#1
Recently i've been trying to improvise a solo while listening to a bluesy background beat, i find it kind of hard to create a good one on spot, sure if i sat down for an hour i could create a decent solo but i wish to be able to just hit one on spot. So i would like to know some good licks, tips anything that helps with improvising on solos, particually bluesy/rock solos. I already know a lot of scales and some theory but anything that you think could help would be very useful! Thanks in advance,

Jordan
#2
learning licks from your favorite solos will help you because pretty much all solos are just recycled licks put together and so if you learn cool little lines you can put together your own solo pretty easily
#3
Its mostly just experience realy. You just have to keep doin it and eventually you'll get a feel for it. What really helps is playing songs by ear. Develeping your ability to play by ear can work wonders for improvising. Learn a bunch of solos from your favorite artists and steal their licks.
"Good and evil lay side by side as electric love penetrates the sky"
#4
yeah like what guitar ninja said. if you know what sound your guitar is gunna make before you even play it you will be able to express yourself or improv much easier. it will come with experience
#5
The good thing about blues is that it adapts to a wide range of sounds. I started there with cheapo guitars but I only got the feel for it with a Les Paul. Modern mid-priced guitars sound much better than they did then so yeah, just play along to as many tracks as you can and the improvisation will come.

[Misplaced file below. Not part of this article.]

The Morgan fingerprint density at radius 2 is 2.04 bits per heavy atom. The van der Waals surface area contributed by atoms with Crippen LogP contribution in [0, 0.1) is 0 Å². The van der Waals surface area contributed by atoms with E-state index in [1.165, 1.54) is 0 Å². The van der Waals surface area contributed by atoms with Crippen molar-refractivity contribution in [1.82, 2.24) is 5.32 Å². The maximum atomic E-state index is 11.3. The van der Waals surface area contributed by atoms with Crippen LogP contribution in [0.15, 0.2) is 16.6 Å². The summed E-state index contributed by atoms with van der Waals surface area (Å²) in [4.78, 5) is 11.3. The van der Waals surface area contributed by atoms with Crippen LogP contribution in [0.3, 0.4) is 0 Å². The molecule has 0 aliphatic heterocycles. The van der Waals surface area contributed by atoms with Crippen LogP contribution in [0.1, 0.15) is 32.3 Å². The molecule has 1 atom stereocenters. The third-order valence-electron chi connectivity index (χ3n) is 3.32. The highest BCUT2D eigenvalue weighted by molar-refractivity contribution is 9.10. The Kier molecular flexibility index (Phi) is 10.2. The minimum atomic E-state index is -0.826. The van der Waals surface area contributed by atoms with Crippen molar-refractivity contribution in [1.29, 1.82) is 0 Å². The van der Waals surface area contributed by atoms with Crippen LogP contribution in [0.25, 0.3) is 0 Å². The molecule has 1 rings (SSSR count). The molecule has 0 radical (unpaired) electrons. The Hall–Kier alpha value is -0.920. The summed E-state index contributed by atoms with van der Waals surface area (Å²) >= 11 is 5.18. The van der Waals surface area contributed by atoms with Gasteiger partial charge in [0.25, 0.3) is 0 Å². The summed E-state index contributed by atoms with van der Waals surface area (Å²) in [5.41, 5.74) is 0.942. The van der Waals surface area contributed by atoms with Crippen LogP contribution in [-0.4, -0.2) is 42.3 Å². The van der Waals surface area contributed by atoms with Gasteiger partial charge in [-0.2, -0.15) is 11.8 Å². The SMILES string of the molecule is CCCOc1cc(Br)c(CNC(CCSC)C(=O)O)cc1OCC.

#6
Very few people are able to actually improvise 100% of a solo. The trick is to learn as many riffs and licks as possible, then use them thoughtfully in your solos (but don't use the same ones too often).

And it's always a good idea to have a basic structure in your solos where you keep some parts the same all the time (for each song, not for every song) - then improvise in between those parts.

It's easy to improvise scale runs, and move from one part of the neck to the next - if you know your scales - but it's not always easy to throw in a lot of "advanced" techniques or think of really interesting licks on the fly.
Gear

Gibson '57 Les Paul Reissue
Marshall TSL 601
EHX: Big Muff, Metal Muff, Small Stone, POG, 2880
Ibanez TS808
Voodoo Labs Microvibe
Analogman Chorus
Morley Bad Horsie II
Keeley Compressor (C4)
Nova Delay
MXR 10-band EQ
#7
Play with 3m0shunz lulz an feel da muzac an espress urself an u jst gotta feel it lul, u get wut i meen lulz?



Come on.

Here's my generic repost of how to improvise.

First off, improve your phrasing.

Try to phrase yourself like a singer. Think of it as if you're singing with your guitar. Listen to some singing melodies and try to copy it on your guitar.